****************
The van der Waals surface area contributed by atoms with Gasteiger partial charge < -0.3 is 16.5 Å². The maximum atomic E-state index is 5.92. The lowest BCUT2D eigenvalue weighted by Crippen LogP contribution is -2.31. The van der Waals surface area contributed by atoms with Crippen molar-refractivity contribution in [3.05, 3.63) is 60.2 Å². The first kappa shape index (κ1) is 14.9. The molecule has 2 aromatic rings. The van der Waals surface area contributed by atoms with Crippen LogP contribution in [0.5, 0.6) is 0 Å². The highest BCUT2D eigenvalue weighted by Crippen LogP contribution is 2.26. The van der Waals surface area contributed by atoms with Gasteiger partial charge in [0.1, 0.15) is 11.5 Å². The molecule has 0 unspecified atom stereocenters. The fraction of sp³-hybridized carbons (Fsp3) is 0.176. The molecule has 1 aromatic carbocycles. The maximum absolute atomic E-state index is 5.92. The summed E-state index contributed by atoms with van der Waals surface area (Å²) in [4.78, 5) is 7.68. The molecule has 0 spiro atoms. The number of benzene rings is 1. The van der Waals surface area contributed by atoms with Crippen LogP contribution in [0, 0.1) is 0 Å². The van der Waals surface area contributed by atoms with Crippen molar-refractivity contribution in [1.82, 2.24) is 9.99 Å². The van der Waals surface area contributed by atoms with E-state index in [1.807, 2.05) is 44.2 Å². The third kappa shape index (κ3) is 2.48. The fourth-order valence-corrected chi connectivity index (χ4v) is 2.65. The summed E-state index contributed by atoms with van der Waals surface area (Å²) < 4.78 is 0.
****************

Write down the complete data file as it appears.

The van der Waals surface area contributed by atoms with Gasteiger partial charge < -0.3 is 16.5 Å². The maximum atomic E-state index is 5.92. The lowest BCUT2D eigenvalue weighted by Crippen LogP contribution is -2.31. The van der Waals surface area contributed by atoms with Crippen molar-refractivity contribution in [3.05, 3.63) is 60.2 Å². The first kappa shape index (κ1) is 14.9. The molecule has 2 aromatic rings. The van der Waals surface area contributed by atoms with Crippen LogP contribution in [0.5, 0.6) is 0 Å². The highest BCUT2D eigenvalue weighted by Crippen LogP contribution is 2.26. The van der Waals surface area contributed by atoms with Gasteiger partial charge in [0.1, 0.15) is 11.5 Å². The molecule has 0 unspecified atom stereocenters. The fraction of sp³-hybridized carbons (Fsp3) is 0.176. The molecule has 1 aromatic carbocycles. The maximum absolute atomic E-state index is 5.92. The summed E-state index contributed by atoms with van der Waals surface area (Å²) in [4.78, 5) is 7.68. The molecule has 0 spiro atoms. The number of benzene rings is 1. The van der Waals surface area contributed by atoms with Crippen LogP contribution in [0, 0.1) is 0 Å². The van der Waals surface area contributed by atoms with Crippen molar-refractivity contribution in [1.82, 2.24) is 9.99 Å². The van der Waals surface area contributed by atoms with E-state index in [1.807, 2.05) is 44.2 Å². The third kappa shape index (κ3) is 2.48. The fourth-order valence-corrected chi connectivity index (χ4v) is 2.65. The summed E-state index contributed by atoms with van der Waals surface area (Å²) < 4.78 is 0.